One man's dream of the cosmos
The New Paper
HIS plan is a gobsmacking one: to send a Singaporean into the far reaches of the stratosphere by the end of next year.
Making our jaws drop further, he says the plan is actually progressing ahead of time. The first manned flight should happen in the fourth quarter of next year.
Mr Lim Seng is nothing if not unorthodox.
Dressed in a printed burgundy shirt, trousers and two-toned oxford shoes for our interview and photoshoot, Mr Lim, 54, does not bat an eyelid at my or the editor's scepticism.
We are catching up with him after his plan, which made headlines in all the major media, was first announced in February.
The idea is to send a man beyond Armstrong's Line, or more than 20km up into the stratosphere.
Armstrong's Line is an altitude beyond which humans absolutely cannot survive in an unpressurised environment. Of course, it is not quite a spacewalk like the one in the film Gravity. After all, outer space is usually defined by the Karman Line, 100km above sea level.
Instead, the first Singaporean in near-space will head up there in a balloon-like structure.
We asked Mr Lim why bother to as, technically, any fighter pilot or Singaporean who has flown the defunct Concorde has done so at this altitude?
That this was an important step to establish the viability of the spacecraft he is engineering, which will be part of his space-tourism plans.
The best way to describe Mr Lim is to think of him as Singapore's version of English business magnate Richard Branson.
Like Sir Richard, he's taken on the dreams of space for the eventual payoff of space tourism in late 2016 or 2017.
Sir Richard's Virgin Galactic, which has been selling US$250,000 (S$313,000) tickets on its space plane, hopes to have its first launch early next year.
Virgin Galactic promises to reach the Karman Line. Tourists will experience weightlessness at some point during the flight.
Mr Lim states confidently that he and his company, IN.Genius, will be as successful as the British tycoon, if not more.
"We will be able to offer people more than three hours in space and it will most likely be cheaper as well," he claims.
He will design the craft such that normal folk, including children and the elderly, will be able to experience it.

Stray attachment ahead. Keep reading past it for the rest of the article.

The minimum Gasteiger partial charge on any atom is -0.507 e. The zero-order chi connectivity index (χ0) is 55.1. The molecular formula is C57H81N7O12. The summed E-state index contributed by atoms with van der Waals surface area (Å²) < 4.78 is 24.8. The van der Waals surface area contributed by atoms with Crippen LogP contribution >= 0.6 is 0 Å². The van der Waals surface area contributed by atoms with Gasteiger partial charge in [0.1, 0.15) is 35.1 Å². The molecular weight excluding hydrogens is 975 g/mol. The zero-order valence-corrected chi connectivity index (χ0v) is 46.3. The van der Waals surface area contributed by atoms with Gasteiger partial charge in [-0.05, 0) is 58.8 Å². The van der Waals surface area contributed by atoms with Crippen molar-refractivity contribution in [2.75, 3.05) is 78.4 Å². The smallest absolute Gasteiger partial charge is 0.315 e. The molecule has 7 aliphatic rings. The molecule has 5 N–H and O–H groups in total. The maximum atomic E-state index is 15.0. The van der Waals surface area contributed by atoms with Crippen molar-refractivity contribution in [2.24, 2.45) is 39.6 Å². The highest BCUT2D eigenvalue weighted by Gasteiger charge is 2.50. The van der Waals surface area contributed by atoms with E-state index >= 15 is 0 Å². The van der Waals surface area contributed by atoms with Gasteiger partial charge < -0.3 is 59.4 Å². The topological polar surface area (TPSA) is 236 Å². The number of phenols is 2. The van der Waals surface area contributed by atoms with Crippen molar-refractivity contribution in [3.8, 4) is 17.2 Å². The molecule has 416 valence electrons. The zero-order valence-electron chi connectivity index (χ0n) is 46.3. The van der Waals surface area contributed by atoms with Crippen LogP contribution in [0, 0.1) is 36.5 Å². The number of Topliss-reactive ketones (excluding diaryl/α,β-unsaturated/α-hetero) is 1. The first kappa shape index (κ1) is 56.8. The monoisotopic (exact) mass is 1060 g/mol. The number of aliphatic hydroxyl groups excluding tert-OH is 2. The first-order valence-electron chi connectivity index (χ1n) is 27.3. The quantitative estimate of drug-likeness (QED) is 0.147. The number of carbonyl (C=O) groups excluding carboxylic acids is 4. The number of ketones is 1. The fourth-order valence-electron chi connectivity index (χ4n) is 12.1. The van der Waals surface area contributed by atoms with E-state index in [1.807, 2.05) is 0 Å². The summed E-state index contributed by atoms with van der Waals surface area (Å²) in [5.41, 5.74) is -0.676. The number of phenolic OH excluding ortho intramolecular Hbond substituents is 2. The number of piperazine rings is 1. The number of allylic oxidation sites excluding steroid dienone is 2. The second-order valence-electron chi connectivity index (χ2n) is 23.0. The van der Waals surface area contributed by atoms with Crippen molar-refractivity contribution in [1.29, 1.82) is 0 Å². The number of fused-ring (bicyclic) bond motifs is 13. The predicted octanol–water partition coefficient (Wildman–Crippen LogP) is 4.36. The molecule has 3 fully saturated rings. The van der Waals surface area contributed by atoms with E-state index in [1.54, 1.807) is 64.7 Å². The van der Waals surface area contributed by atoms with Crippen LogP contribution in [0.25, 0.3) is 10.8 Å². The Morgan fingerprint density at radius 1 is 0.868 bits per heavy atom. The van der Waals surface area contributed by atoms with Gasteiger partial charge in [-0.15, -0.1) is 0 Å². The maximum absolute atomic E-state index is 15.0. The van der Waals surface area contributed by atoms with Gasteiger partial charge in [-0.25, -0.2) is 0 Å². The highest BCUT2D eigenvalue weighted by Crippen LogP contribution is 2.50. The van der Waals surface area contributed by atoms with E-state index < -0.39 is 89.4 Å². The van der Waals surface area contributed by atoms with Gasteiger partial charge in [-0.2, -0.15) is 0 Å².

To raised eyebrows, he refuses to divulge more about the craft that will send the first Singaporean into space.
But he does show us pictures of test launches at a "central European" launch site. Photos show a group of people crowding at the vast test site around a silver-coloured craft as they prepare for lift-off. Other photos show the design of a spacesuit, and a group of experts pointing to a map, trying to predict where the craft would land.
He is cagey about specifics of the craft, the launch site and even the investors involved, citing commercial-secrecy concerns. But he does reveal gleefully that there have been eight test flights and the most recent one resulted in the craft going up 27km and staying there for 70 minutes.
The more crucial reason for sending a Singaporean into near-space?
"We place so much emphasis on doing well on paper, such as achievements in competitions like the International Mathematical Olympiad.
"I wanted to show young Singaporeans that anything is possible if we just apply our knowledge in real-life situations," Mr Lim says.
When quizzed about how he is going to accomplish all of this in such a short time, he does not appear too fussed. "Can one, lah," he declares with a grin.
So far, it has been a one-man mission. The entrepreneur, who lives in a house in Siglap, says he has pumped "millions" of his own dollars into the project, which has already cost about "tens of millions of dollars".
What is clear is that he is parlaying his more than 20 years of experience in the aeronautical and defence industries, as well as the contacts he has made, into the venture.